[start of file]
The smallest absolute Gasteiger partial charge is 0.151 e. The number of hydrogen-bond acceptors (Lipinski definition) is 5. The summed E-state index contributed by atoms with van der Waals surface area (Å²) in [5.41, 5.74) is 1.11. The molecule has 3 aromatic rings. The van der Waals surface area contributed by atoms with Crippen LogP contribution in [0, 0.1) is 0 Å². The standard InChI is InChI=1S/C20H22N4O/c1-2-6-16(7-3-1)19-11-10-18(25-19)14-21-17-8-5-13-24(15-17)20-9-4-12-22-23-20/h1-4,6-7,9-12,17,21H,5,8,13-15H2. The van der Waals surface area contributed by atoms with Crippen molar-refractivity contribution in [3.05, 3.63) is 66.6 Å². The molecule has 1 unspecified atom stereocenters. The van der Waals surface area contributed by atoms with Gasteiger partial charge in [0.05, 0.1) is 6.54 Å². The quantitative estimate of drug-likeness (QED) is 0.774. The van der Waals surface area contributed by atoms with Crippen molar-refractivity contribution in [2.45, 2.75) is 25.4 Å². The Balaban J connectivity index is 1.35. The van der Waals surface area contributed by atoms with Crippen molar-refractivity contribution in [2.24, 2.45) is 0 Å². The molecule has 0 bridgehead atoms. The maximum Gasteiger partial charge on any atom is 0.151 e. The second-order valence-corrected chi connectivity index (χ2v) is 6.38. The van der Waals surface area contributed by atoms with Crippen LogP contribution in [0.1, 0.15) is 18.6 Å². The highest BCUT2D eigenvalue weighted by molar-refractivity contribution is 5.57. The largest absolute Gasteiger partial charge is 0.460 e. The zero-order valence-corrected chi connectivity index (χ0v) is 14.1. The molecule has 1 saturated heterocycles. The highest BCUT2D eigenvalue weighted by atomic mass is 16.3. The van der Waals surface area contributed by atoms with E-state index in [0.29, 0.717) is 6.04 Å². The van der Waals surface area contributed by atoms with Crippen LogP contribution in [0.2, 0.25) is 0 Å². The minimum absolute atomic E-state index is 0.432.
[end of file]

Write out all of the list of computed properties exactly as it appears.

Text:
The smallest absolute Gasteiger partial charge is 0.151 e. The number of hydrogen-bond acceptors (Lipinski definition) is 5. The summed E-state index contributed by atoms with van der Waals surface area (Å²) in [5.41, 5.74) is 1.11. The molecule has 3 aromatic rings. The van der Waals surface area contributed by atoms with Crippen LogP contribution in [0, 0.1) is 0 Å². The standard InChI is InChI=1S/C20H22N4O/c1-2-6-16(7-3-1)19-11-10-18(25-19)14-21-17-8-5-13-24(15-17)20-9-4-12-22-23-20/h1-4,6-7,9-12,17,21H,5,8,13-15H2. The van der Waals surface area contributed by atoms with Crippen molar-refractivity contribution in [3.05, 3.63) is 66.6 Å². The molecule has 1 unspecified atom stereocenters. The van der Waals surface area contributed by atoms with Gasteiger partial charge in [0.05, 0.1) is 6.54 Å². The quantitative estimate of drug-likeness (QED) is 0.774. The van der Waals surface area contributed by atoms with Crippen molar-refractivity contribution in [2.45, 2.75) is 25.4 Å². The Balaban J connectivity index is 1.35. The van der Waals surface area contributed by atoms with Crippen molar-refractivity contribution in [2.24, 2.45) is 0 Å². The molecule has 0 bridgehead atoms. The maximum Gasteiger partial charge on any atom is 0.151 e. The second-order valence-corrected chi connectivity index (χ2v) is 6.38. The van der Waals surface area contributed by atoms with Crippen LogP contribution in [0.1, 0.15) is 18.6 Å². The highest BCUT2D eigenvalue weighted by molar-refractivity contribution is 5.57. The largest absolute Gasteiger partial charge is 0.460 e. The zero-order valence-corrected chi connectivity index (χ0v) is 14.1. The molecule has 1 saturated heterocycles. The highest BCUT2D eigenvalue weighted by atomic mass is 16.3. The van der Waals surface area contributed by atoms with E-state index in [0.29, 0.717) is 6.04 Å². The van der Waals surface area contributed by atoms with Crippen LogP contribution in [0.2, 0.25) is 0 Å². The minimum absolute atomic E-state index is 0.432.